Moreover, Google has verified that commencing from April, they will initiate “the rejection of a portion of non-compliant email traffic, progressively escalating the rejection rate over time.” Google elaborates that, for instance, if 75% of the traffic adheres to the new email sender authentication criteria, then a portion of the remaining non-conforming 25% will face rejection. The exact proportion remains undisclosed. Google does assert that the implementation of the new regulations will be executed in a “step-by-step fashion.”

This cautious and methodical strategy seems to have already kicked off, with transient errors affecting a “fraction of their non-compliant email traffic” coming into play this month. Additionally, Google stipulates that bulk senders will be granted until June 1 to integrate “one-click unsubscribe” in all commercial or promotional correspondence.

Exclusively Personal Gmail Accounts Subject to Rejection These alterations exclusively affect bulk emails dispatched to personal Gmail accounts. Entities sending out mass emails, specifically those transmitting a minimum of 5,000 messages daily to Gmail accounts, will be mandated to authenticate outgoing emails and “refrain from dispatching unsolicited emails.” The 5,000 message threshold is tabulated based on emails transmitted from the same principal domain, irrespective of the employment of subdomains. Once the threshold is met, the domain is categorized as a permanent bulk sender.

These guidelines do not extend to communications directed at Google Workspace accounts, although all senders, including those utilizing Google Workspace, are required to adhere to the updated criteria.

Augmented Security and Enhanced Oversight for Gmail Users A Google spokesperson emphasized that these requisites are being rolled out to “fortify sender-side security and augment user control over inbox contents even further.” For the recipient, this translates to heightened trust in the authenticity of the email sender, thus mitigating the risk of falling prey to phishing attempts, a tactic frequently exploited by malevolent entities capitalizing on authentication vulnerabilities. “If anything,” the spokesperson concludes, “meeting these stipulations should facilitate senders in reaching their intended recipients more efficiently, with reduced risks of spoofing and hijacking by malicious actors.”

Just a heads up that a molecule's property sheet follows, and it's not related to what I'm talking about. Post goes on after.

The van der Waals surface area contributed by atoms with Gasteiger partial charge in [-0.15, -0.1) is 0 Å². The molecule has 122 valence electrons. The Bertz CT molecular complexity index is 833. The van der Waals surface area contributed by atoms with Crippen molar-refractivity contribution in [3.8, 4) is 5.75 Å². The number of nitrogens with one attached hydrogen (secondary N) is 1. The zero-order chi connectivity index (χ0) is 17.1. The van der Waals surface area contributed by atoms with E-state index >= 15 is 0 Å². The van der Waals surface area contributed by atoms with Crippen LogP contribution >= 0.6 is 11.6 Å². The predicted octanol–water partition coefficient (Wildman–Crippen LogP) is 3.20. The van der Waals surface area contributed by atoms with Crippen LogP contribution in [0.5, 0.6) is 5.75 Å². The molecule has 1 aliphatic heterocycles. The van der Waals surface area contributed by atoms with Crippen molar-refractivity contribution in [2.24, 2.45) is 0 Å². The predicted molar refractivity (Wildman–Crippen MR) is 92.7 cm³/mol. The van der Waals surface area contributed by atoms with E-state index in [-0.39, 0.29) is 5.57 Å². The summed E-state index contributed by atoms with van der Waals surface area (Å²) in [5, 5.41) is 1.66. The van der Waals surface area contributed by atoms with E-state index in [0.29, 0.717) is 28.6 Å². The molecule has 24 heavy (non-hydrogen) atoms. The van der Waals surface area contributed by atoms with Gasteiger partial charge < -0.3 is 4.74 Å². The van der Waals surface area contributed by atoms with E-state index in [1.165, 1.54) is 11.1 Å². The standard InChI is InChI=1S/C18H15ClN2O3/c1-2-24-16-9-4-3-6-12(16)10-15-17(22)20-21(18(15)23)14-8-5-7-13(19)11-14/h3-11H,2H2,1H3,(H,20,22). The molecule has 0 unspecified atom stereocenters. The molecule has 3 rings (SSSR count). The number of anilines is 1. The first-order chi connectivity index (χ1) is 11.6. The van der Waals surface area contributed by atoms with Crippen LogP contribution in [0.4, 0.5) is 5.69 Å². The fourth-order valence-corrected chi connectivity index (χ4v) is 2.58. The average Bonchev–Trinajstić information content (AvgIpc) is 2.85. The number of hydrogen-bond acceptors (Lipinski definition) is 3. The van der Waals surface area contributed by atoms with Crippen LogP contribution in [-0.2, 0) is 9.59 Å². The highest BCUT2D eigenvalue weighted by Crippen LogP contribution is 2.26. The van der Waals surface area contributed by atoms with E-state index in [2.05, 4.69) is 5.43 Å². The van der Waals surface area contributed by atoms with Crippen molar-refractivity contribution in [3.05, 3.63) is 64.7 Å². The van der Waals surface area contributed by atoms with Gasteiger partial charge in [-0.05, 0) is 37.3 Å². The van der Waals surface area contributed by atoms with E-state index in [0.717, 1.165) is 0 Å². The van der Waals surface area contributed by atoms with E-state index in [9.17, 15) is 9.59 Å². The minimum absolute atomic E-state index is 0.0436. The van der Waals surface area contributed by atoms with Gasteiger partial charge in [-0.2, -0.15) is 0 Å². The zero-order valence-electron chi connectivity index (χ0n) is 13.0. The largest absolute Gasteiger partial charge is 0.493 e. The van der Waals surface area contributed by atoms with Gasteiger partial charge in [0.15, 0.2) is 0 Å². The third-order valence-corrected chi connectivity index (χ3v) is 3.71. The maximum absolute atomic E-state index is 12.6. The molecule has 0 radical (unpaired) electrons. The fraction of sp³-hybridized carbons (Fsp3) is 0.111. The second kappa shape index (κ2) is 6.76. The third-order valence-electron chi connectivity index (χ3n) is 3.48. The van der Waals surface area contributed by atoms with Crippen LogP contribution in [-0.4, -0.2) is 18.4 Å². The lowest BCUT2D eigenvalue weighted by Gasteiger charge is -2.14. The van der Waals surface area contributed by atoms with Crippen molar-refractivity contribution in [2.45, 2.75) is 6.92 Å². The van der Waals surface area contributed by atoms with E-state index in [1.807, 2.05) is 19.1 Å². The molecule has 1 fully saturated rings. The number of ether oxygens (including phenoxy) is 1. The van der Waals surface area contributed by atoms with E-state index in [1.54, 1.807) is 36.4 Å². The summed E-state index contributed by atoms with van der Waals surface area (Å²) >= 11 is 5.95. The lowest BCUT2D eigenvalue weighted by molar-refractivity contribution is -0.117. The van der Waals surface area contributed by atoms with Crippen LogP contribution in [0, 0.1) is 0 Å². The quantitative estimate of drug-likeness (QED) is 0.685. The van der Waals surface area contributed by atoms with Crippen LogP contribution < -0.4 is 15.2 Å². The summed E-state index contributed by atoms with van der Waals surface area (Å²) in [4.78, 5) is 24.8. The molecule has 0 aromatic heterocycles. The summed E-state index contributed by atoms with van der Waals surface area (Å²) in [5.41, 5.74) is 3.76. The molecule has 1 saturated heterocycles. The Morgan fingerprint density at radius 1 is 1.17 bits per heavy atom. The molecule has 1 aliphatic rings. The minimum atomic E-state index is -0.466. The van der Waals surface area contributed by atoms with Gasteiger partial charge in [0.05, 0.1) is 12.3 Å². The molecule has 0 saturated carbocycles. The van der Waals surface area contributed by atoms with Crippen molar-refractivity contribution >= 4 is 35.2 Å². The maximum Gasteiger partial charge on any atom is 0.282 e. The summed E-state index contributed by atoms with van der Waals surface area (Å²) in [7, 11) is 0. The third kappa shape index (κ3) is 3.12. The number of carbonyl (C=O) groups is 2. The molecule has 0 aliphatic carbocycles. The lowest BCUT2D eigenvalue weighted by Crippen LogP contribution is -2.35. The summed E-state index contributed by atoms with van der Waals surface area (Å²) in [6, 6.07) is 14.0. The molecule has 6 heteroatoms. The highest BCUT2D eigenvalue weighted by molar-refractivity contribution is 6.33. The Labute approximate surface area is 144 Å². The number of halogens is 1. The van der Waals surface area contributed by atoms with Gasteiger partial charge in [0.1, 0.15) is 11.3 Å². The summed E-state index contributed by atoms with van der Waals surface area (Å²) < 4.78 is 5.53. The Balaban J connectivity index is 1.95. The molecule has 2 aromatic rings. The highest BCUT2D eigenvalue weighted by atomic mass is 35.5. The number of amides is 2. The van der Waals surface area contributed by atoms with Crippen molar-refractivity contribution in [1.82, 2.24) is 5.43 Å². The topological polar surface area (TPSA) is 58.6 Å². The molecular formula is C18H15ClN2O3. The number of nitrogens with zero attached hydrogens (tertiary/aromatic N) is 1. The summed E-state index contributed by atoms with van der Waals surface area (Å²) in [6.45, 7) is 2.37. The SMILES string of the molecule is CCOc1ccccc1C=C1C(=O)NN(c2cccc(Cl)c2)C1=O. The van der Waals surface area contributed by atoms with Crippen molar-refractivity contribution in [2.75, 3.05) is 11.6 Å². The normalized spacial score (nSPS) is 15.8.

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Google’s Next-Gen AI Chatbot, Gemini, Faces Delays: What to Expect When It Finally Launches




Google AI Chatbot Gemini

In an unexpected turn of events, Google has chosen to postpone the much-anticipated debut of its revolutionary generative AI model, Gemini. Initially poised to make waves this week, the unveiling has now been rescheduled for early next year, specifically in January.

Gemini is set to redefine the landscape of conversational AI, representing Google’s most potent endeavor in this domain to date. Positioned as a multimodal AI chatbot, Gemini boasts the capability to process diverse data types. This includes a unique proficiency in comprehending and generating text, images, and various content formats, even going so far as to create an entire website based on a combination of sketches and written descriptions.

Originally, Google had planned an elaborate series of launch events spanning California, New York, and Washington. Regrettably, these events have been canceled due to concerns about Gemini’s responsiveness to non-English prompts. According to anonymous sources cited by The Information, Google’s Chief Executive, Sundar Pichai, personally decided to postpone the launch, acknowledging the importance of global support as a key feature of Gemini’s capabilities.

Gemini is expected to surpass the renowned ChatGPT, powered by OpenAI’s GPT-4 model, and preliminary private tests have shown promising results. Fueled by significantly enhanced computing power, Gemini has outperformed GPT-4, particularly in FLOPS (Floating Point Operations Per Second), owing to its access to a multitude of high-end AI accelerators through the Google Cloud platform.

SemiAnalysis, a research firm affiliated with Substack Inc., expressed in an August blog post that Gemini appears poised to “blow OpenAI’s model out of the water.” The extensive compute power at Google’s disposal has evidently contributed to Gemini’s superior performance.

Google’s Vice President and Manager of Bard and Google Assistant, Sissie Hsiao, offered insights into Gemini’s capabilities, citing examples like generating novel images in response to specific requests, such as illustrating the steps to ice a three-layer cake.

While Google’s current generative AI offering, Bard, has showcased noteworthy accomplishments, it has struggled to achieve the same level of consumer awareness as ChatGPT. Gemini, with its unparalleled capabilities, is expected to be a game-changer, demonstrating impressive multimodal functionalities never seen before.

During the initial announcement at Google’s I/O developer conference in May, the company emphasized Gemini’s multimodal prowess and its developer-friendly nature. An application programming interface (API) is under development, allowing developers to seamlessly integrate Gemini into third-party applications.

As the world awaits the delayed unveiling of Gemini, the stakes are high, with Google aiming to revolutionize the AI landscape and solidify its position as a leader in generative artificial intelligence. The postponed launch only adds to the anticipation surrounding Gemini’s eventual debut in the coming year.